Objective: Previous research suggests beneficial effects of physical exercise on stress reactivity due to cross-stressor adaptions of physiological stress response systems. However, results remain inconclusive and it is unclear whether only regular engagement in exercise modulates these physiological adaptations or if acute bouts of exercise can elicit similar adaptations. Thus, the aim of the current study was to investigate and compare the effects of habitual and acute exercise on physiological stress responses.
Methods: 84 male participants between 18 and 30 years (half of them were screened to be habitually high active or low active) were randomized into one of two groups: either an acute exercise intervention group (n = 42 with 50% being habitually high active) which engaged in 30 min of moderate-to-high intensity ergometer bicycling, or a control (placebo exercise) group which engaged in 30 min of light stretching (n = 42 with 50% being habitually high active). Following the intervention period, participants took part in a well validated psychosocial stress paradigm. Saliva samples were taken repeatedly to derive alpha-amylase and cortisol as stress-specific parameters. A multilevel growth curve approach was applied to analyse changes in the stress parameters over time.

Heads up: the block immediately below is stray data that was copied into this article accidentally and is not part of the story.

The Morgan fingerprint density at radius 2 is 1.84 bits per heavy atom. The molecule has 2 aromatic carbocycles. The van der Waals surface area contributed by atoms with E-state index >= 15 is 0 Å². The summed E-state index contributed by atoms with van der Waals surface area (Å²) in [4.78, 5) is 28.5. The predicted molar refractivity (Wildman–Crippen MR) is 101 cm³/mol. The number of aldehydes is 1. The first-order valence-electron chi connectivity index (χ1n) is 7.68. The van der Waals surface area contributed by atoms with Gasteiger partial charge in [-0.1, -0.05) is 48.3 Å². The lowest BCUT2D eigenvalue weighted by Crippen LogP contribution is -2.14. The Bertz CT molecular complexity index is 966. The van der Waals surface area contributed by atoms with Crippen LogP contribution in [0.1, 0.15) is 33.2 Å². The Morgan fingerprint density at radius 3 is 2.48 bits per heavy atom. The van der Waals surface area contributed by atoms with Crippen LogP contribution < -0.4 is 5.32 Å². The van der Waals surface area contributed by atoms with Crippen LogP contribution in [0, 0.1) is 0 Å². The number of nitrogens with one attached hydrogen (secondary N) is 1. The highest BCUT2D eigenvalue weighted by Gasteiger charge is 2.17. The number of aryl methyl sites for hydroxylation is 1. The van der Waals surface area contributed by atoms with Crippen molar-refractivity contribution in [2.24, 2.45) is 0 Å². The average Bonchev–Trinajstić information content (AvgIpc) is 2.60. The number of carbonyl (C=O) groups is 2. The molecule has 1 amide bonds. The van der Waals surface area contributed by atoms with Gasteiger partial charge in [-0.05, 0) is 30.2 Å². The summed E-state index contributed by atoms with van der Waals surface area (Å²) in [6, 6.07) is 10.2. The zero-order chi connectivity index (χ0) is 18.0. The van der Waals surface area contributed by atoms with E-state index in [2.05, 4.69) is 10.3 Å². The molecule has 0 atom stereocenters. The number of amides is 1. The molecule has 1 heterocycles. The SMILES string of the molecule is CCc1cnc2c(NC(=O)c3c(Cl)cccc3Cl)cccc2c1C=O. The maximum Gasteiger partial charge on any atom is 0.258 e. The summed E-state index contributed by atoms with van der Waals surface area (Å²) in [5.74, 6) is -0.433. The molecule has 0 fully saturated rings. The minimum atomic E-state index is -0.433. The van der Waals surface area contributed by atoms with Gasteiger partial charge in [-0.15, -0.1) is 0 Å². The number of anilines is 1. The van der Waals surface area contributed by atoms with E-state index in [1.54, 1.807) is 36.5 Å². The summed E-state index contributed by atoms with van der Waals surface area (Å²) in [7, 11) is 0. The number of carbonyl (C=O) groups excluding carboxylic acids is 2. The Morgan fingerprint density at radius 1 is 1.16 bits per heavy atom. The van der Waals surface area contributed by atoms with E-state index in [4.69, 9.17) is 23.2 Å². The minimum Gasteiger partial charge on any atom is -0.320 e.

Results: Both, acute and habitual exercise have shown to be positively related to stress reactivity. In particular, a reduction in stress activation was found for both types of exercise, but only habitual engagement in exercise exhibited a beneficial effect on peak cortisol levels.
Conclusions: Taken together, people can profit from regular exercise (i.e. reduced activity of stress-response systems). However, even acute bouts of exercise preceding stress exposure showed beneficial effects on stress reactivity. This finding is particularly important as it may provide a (self-)regulatory mechanism for people facing conceivable acute stress situations.
Keywords: Acute exercise; Endocrine stress response; Habitual exercise; Physiological stress reaction; Salivary biomarkers; Trier Social Stress Test.
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